Most famously known for his invention of the telephone, Alexander Graham Bell was influenced in his career by his father who taught elocution to the deaf. His family moved around a lot and Bell went on to teach the deaf at various schools in New England. While teaching, Bell began to show interest in telegraph innovation, which eventually led to his famous invention.

Early Life

Bell grew up with a deaf mother and suffered the deaths of his two brothers. In 1871, Bell moved from Canada to the United States where he began his teaching career. In 1877, Bell married one of his students, Mabel Hubbard, and had four children with her.

Bell eventually became obsessed with looking for a way to transmit several telegraph messages simultaneously over a single wire. The invention of the telephone was a result of this research as Bell wanted to find a way to transmit the human voice.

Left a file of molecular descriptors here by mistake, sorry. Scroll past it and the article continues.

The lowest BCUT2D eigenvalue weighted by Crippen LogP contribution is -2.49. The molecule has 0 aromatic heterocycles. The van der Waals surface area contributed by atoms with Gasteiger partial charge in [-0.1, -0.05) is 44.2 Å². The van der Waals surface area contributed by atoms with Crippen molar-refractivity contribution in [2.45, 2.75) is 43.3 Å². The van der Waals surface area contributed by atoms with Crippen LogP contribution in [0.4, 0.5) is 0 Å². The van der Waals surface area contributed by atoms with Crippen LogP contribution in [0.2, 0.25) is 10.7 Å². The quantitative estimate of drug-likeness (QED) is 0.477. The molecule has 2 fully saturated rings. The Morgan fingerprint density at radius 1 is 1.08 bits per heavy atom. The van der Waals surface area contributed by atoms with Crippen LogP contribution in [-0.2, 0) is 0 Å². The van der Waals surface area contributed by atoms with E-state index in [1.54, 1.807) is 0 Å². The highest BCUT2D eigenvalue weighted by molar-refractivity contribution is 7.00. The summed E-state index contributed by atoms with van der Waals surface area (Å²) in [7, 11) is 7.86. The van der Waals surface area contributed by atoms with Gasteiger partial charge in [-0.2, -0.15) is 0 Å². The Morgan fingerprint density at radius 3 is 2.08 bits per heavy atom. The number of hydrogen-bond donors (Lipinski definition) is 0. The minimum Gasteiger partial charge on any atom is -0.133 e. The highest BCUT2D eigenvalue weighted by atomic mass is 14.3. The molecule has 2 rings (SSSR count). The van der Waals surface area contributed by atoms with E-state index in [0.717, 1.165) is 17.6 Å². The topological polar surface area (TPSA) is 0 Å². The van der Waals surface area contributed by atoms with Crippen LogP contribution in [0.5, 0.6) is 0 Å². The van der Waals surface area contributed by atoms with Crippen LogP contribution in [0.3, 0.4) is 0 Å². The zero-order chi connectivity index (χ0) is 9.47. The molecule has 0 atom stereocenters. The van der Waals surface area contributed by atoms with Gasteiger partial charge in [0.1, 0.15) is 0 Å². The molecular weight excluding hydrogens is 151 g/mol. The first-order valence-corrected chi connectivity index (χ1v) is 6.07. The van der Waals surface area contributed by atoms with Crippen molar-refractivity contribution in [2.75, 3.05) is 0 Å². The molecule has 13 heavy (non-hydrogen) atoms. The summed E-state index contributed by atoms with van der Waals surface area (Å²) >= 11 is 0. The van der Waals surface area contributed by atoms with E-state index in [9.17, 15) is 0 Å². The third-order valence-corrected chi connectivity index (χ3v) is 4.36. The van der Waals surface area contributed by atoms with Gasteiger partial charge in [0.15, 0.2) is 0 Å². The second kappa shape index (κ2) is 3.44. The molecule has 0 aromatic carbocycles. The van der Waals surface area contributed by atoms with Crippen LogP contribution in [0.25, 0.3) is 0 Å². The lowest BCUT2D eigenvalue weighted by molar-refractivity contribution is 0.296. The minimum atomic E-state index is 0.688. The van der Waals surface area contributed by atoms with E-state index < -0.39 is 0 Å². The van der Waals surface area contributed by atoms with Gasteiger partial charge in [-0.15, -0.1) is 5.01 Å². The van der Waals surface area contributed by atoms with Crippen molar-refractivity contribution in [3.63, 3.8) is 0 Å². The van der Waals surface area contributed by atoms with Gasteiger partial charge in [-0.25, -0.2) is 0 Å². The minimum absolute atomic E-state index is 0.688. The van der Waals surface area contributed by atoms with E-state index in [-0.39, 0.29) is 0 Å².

The Telephone

In 1876, Bell tried filing a patent describing his method of transmitting sounds, beating out other competitors who had also tried filing a patent based on the telephone design. On March 10, 1876, he was able to produce intelligible speech, summoning his assistant by saying “Mr. Watson — come here — I want to see you.”

Over the next few years, Bell continued to refine his invention to make it good enough to finally show to the public. In 1877, Bell Telephone Company was eventually established and Bell became the company’s technical advisor.

Other Inventions

After the telephone invention, Bell decided to move on to bigger and better things and invented the phonograph, which recorded and reproduced sound on a rotating cylinder wrapped in tinfoil. He also set up the Volta Laboratory where he researched deafness and looked for ways to improve the lives of the deaf.

Bell’s interests continued to change over the years, which in turn helped him develop an early version of the metal detector. He even made significant progress in aircraft design and control.